AI in law- Could Robot Lawyers be the future?
- Corporate & Commercial Law
- 1st Sep 2021
The growing prominence of technology is undeniable in modern day society a prime example being the NHS track and trace app. A decade ago it would seem absurd to suggest an app could tell you when you have been exposed to a virus and need to isolate. Technology has also revolutionised the legal sector with online services such as Westlaw and LexisNexis making legal research easier than ever. However, could (and should) AI software systems replace lawyers once and for all?
By aleksMLP Law
Co Authored by Sadiyah Ahmed (work experience August 2021) and Stephen Attree
The growing prominence of technology is undeniable in modern day society a prime example being the NHS track and trace app. A decade ago it would seem absurd to suggest an app could tell you when you have been exposed to a virus and need to isolate.
Technology has also revolutionised the legal sector with online services such as Westlaw and LexisNexis making legal research easier than ever. However, could (and should) AI software systems replace lawyers once and for all?
The legal sector is not immune to the transformational impact of technology. Whilst Robot Lawyers are not, yet, a reality the phenomena of Artificial Intelligence handling legal tasks does seem to have its benefits and is growing in prominence. The idea of a passive mediator, cold and calculating, who holds absolutely no judgement may seem attractive to clients.
Positives? There are barriers which prevent regular solicitors from working effectively which robot lawyers are not subject to. A Robot Lawyer available 24/7 365 with no illness or holiday (or employment rights?!)
Negatives? Conversely, technology is known to be unreliable at times; variables such as weather and connectivity issues may effect ‘robot lawyers’ performances. Are you sure the robot will be using the up to date law and practice in your jurisdiction? We already often see off the shelf templates suitable for New York and wholly inappropriate for English or British legal jurisdictions.
Do Not Pay [for legal] is an app created by Joshua Browder, a 24-year-old from California. It helps people reword their letters in a manner supposedly legally appropriate and accurate. With 150,000 paying subscribers and an award from the American Bar Association perhaps this app has highlighted a gap in the legal market.
On one hand, it seems fair to suggest it is impossible for an app to replicate the due diligence of a lawyer. Surely, technology is unable to comprehend extraneous variables in the same manner as humans? In the UK prior to the SQE lawyers have had to do their 3-year law undergraduate degree, complete their legal practitioners course and then gain a two-year training contract and only after all that are they able to advise clients. It would be almost impossible for AI to duplicate a lawyer’s legal knowledge.
Perhaps, it’s unreasonable to suggest that AI will replace the solicitors. For instance, the aim of the AI app is not to replace a lawyers work but rather to replicate certain tasks which have traditionally been carried out by lawyers when a traditional lawyer is unreachable or inaccessible. Whilst robot lawyers may be a stretch AI could help take care of more mundane tasks in law. Technology has already improved efficiency in regards to legal communication. Email correspondence have commonly replaced letters. However, where they are necessary legal letters drafting, document checks and other tasks which require entry level jobs could very well be done by AI. Taking a business viewpoint, all law firms are essentially a business and need to make a certain sum of money to remain in operation thus it follows that if AI can free up some of lawyer’s time then this would absolutely be beneficial as it would increase efficiency levels as lawyers would have more time.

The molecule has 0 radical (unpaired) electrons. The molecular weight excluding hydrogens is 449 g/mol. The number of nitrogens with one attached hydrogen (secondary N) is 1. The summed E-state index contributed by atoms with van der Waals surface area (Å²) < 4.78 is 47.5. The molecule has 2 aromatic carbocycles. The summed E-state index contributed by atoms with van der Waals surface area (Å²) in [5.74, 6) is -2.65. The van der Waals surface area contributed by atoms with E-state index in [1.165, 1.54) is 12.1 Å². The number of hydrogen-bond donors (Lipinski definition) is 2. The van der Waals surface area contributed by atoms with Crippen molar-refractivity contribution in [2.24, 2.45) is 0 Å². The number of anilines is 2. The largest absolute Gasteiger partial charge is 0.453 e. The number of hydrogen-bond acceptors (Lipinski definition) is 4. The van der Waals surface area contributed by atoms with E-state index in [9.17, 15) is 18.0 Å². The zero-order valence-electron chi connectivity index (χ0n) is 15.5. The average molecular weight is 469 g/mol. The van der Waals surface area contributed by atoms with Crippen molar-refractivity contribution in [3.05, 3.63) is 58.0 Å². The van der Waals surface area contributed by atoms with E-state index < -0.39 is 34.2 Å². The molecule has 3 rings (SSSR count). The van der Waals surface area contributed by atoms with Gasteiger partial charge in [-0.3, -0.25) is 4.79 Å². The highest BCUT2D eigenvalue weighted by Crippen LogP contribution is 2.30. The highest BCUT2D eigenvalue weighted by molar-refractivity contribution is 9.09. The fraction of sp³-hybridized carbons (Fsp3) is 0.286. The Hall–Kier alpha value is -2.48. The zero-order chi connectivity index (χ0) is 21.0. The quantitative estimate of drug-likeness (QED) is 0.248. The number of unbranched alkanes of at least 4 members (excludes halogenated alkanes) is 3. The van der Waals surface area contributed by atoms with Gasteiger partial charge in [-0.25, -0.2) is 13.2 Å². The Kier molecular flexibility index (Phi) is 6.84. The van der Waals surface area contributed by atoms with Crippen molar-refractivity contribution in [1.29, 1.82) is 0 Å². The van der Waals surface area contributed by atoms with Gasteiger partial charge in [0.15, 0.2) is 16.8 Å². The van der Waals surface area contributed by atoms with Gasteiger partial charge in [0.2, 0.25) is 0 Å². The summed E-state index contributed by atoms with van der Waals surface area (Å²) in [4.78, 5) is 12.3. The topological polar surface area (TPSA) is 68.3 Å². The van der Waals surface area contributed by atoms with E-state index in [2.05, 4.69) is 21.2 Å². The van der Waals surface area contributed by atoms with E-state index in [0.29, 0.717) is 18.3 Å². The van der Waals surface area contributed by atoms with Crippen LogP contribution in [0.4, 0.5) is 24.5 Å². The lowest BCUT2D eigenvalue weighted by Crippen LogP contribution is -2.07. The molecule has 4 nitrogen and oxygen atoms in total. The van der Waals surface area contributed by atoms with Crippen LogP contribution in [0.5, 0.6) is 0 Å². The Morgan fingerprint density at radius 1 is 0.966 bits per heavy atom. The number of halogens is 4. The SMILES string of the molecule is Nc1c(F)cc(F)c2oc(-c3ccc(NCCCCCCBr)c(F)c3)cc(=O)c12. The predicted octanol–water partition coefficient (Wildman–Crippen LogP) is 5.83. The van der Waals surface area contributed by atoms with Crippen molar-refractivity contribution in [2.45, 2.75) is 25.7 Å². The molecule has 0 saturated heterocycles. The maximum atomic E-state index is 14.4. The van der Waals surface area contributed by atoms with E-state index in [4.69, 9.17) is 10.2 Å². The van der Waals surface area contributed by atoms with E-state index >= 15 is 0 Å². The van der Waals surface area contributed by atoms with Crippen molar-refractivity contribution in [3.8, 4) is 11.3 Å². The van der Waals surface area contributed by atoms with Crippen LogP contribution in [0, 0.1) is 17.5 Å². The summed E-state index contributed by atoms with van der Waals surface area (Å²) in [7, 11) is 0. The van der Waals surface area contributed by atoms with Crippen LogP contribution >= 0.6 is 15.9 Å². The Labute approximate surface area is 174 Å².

Thus, it seems fair to conclude that whilst Robot Lawyers may not be on the immediate horizon, the use of AI in legal services can be beneficial, is already here to a certain degree, and would undoubtedly further modernise the legal sector.
The legal sector should continue to innovate, adapt and utilise the opportunities and benefits AI presents.
If you have any questions about the above, please get in touch with a member of the MLP Law Corporate team by emailing firstname.lastname@example.org or calling 0161 926 9969.
About the expert
Stephen is the Owner of MLP Law and leads our Commercial, IP and Dispute Resolution teams which provide advice on all aspects of the law relating to mergers, acquisitions, financing, re-structuring, complex commercial contracts, standard trading terms, share options, shareholder and partnership agreements, commercial dispute resolution, joint venture and partnering arrangements, IT and Technology law, Intellectual Property, EU and competition law, Brexit and GDPR.
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